Friday, January 11, 2019

Little blue men

Happy New Year everybody! :-)

As I indicated before, I had placed an order for the new Strelets Prussian Landwehr. Just a week after my last posting, the package arrived – so far, so good. To be honest, I was waiting for 1/72 Landwehr in plastic for a very long time. The ones that HaT recently produces didn't meet my expectations – too few poses, too much the same poses as in every other HaT set – so I decided to wait for Strelets to make it's own set.

I know – you can easily get Landwehr infantry from several metal figure producers, but as I'm up to mix them with other plastics Prussian regulars sooner or later, you mostly find metal 1/72 Landwehr that doesn't fit in – either the metal figures are modelled too rough or don't fit in size.

Well. Okay. Here they are. And well... I have an issue with them – but let's start from the beginning.

At first – I ordered the figures directly from Linear-A. Due to christmas time, delivery took a little bit longer, but as I'm not one of those Amazon-addicted people who expect a parcel to arrive right after clicking onto the 'order' button, it didn't bother me too much.

Linear-A delivers figure sets 'unboxed' in a large envelope. The set boxes are put flattened into the envelope, together with the figure sprues. This saves shipment costs – if wanted so, you can reassemble the boxes right at home and put the figures back into them.

Let's have a look at the sprues. 

I ordered both sets – the standing ones as well as the marchers. Having a look at the different poses, I found them very convincing. I already enjoyed the standing/marching Brits'n Scots and if you also do so, the Prussian Landwehr will not disappoint you.

Technically, I would date these figures for the period between mid- to late 1813 onwards. Although these chaps are still not all equipped in a similar way (some have water bottles, some not, water bottles differ, some have scabbards, some even the short infantry sabers), all have the same sort of caps, all have muskets, all have shoes. This means that these Landwehr men do not represent the very early, quickly conscripted and poorly equipped troopers of the very early campaign. And another detail – there's a flagbearer with every set. As by the end of September 1813, carrying flags was forbidden for Landwehr units, this figure is only suitable for the battles on German soil – which includes prominent ones like the battles of Moeckern, Grossgoerschen, Grossbeeren, Katzbach and – of course – Dresden.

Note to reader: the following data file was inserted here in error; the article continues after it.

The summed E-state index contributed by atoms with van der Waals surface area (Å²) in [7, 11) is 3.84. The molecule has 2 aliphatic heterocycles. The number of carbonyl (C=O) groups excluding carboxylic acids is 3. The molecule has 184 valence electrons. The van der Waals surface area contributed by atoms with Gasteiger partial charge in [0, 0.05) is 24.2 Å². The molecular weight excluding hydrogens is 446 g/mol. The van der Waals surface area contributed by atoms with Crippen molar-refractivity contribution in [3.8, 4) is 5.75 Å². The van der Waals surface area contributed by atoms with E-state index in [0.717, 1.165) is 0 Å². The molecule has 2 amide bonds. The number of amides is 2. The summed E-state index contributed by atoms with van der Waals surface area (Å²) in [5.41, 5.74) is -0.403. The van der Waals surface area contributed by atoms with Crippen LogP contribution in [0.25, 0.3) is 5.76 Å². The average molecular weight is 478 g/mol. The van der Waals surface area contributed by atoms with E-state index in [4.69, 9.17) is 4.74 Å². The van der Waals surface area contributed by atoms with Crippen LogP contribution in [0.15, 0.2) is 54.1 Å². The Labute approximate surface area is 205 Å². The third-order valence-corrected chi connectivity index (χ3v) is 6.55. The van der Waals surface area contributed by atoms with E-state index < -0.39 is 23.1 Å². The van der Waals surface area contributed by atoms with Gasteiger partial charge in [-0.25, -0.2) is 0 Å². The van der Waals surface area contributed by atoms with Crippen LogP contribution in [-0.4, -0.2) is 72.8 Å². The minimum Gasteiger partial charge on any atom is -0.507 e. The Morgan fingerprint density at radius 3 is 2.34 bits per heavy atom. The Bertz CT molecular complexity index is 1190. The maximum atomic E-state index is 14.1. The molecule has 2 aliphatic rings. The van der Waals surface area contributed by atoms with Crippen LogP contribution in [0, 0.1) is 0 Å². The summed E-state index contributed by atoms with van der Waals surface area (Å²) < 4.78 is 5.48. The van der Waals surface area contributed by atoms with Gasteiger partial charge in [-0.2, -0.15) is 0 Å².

But that's only for history lovers. Most wargamers won't give a damn about it – they urge to have Landwehr on the gaming table!

So far, so good. Let's get back to the figures. As I said, I have an issuue with them. For a long time, the only Landwehr available on the market were the old Airfix figures. Not that I'd say they're very bad – in fact, they are quite nice – but they are very hard to mix with other Prussians just because of their size. The Airfix Landwehr is far too small, especially when put aside the MAC-Prussians from HaT, that are a little bit bulky. I bought Prussians from 1815 and HaT a while ago. I even have some old Revell-Prussians as well. But as I found them to be too small in comparizon to the regulars, I never bought any Airfix Landwehr, instead I waitied for better things to come.

And now... well, look for yourself. 

This is a comparizon between old HaT Prussian reserve infantry, Revell Prussian line infantry, 1815 Prussian line infantry, our Strelets boys and the MAC Prussians from HaT. You see what I mean? Hell, yeah – the Strelets Landwehr is rather small. It would fit best with the Revell guys. If you want to mix them with the HaT MACs, you better leave some distance between the units, because otherwise the difference in size will be too obvious. And this, in fact, sucks.

'Well – the difference in height isn't too much, what's the matter?', some of you might say. There's one thing about the Strelets Landwehr that is on the one hand really cool and realistic – on the other way, it makes bad things even worse: not all men are of the same size. In Strelet's set, you find men of different body size. Taller guys, smaller guys. 

Yeah. Great idea. But not when it's up to compare sizes with other sets.

Don't get me wrong – I wanted these figures, I'm still glad to have these figures, but I would have expected them to match the size of other plastic manufacturer's products and as they do not, this leaves me a little bit frustrated. In fact, it was unexpected – I put them besides the Strelets Brits and see: the Brits are taller. Recognizably taller.

Okay. Enough ranting. Let's get back to what you get when you buy these figures.
At first – plastic material, thick sprues and slightly concave figure bases remain the same as ever. There's little extra plastic on them, but you should trim away the mould lines because they are considerable.

Here's a primed figure – note the nice details. 

There's not anything dwarfish or bulky about them anymore – modern Strelets figures are really lightyears away from their early counterparts. What I really enjoy is that the modeller seems to have gotten the musket issue under control – while the British/Scottish soldiers were equipped with somewhat bulky muskets that rather looked like arquebuses, the Landwehr soldiers carry good looking muskets. Thumbs up!

And here's the test painting result – trooper of Kurmark Landwehr on the march. 

Took me an evening to paint – there's not much detail about the uniform and the equipment doesn't take lots of attention (not many straps, buttons, laces, whatsoever – simple equip, simple uniform). Apart from the size issue, I don't think that there's much that you could do wrong with buying these sets. Just keep 'em away from too large figures and everything's fine. ;-)